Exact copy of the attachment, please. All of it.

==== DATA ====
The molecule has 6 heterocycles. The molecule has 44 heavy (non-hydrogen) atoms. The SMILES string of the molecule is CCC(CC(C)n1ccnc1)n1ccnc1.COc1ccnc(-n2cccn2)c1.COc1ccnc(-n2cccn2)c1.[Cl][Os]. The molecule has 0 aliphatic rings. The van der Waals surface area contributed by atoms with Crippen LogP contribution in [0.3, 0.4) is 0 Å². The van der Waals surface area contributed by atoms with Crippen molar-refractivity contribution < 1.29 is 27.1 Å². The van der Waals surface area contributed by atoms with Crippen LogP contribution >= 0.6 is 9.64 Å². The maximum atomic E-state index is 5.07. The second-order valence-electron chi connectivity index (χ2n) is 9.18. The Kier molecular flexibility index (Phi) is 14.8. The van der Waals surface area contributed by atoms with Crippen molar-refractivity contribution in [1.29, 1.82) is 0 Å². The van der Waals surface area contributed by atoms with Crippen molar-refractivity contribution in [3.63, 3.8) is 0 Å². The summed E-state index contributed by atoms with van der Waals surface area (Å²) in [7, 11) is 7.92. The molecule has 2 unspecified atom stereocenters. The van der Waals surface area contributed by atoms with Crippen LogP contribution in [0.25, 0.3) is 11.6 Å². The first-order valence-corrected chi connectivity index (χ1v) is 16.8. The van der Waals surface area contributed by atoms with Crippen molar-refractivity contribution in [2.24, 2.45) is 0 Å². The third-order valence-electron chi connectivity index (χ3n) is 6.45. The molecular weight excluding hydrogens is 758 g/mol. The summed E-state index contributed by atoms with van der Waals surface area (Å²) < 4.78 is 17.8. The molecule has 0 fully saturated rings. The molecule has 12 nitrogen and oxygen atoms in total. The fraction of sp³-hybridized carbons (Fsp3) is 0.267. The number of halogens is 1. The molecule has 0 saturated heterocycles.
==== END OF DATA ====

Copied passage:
The molecule has 6 heterocycles. The molecule has 44 heavy (non-hydrogen) atoms. The SMILES string of the molecule is CCC(CC(C)n1ccnc1)n1ccnc1.COc1ccnc(-n2cccn2)c1.COc1ccnc(-n2cccn2)c1.[Cl][Os]. The molecule has 0 aliphatic rings. The van der Waals surface area contributed by atoms with Crippen LogP contribution in [0.3, 0.4) is 0 Å². The van der Waals surface area contributed by atoms with Crippen molar-refractivity contribution < 1.29 is 27.1 Å². The van der Waals surface area contributed by atoms with Crippen LogP contribution >= 0.6 is 9.64 Å². The maximum atomic E-state index is 5.07. The second-order valence-electron chi connectivity index (χ2n) is 9.18. The Kier molecular flexibility index (Phi) is 14.8. The van der Waals surface area contributed by atoms with Crippen molar-refractivity contribution in [1.29, 1.82) is 0 Å². The van der Waals surface area contributed by atoms with Crippen molar-refractivity contribution in [3.63, 3.8) is 0 Å². The summed E-state index contributed by atoms with van der Waals surface area (Å²) in [7, 11) is 7.92. The molecule has 2 unspecified atom stereocenters. The van der Waals surface area contributed by atoms with Crippen LogP contribution in [0.25, 0.3) is 11.6 Å². The first-order valence-corrected chi connectivity index (χ1v) is 16.8. The van der Waals surface area contributed by atoms with Crippen molar-refractivity contribution in [2.24, 2.45) is 0 Å². The third-order valence-electron chi connectivity index (χ3n) is 6.45. The molecular weight excluding hydrogens is 758 g/mol. The summed E-state index contributed by atoms with van der Waals surface area (Å²) < 4.78 is 17.8. The molecule has 0 fully saturated rings. The molecule has 12 nitrogen and oxygen atoms in total. The fraction of sp³-hybridized carbons (Fsp3) is 0.267. The number of halogens is 1. The molecule has 0 saturated heterocycles.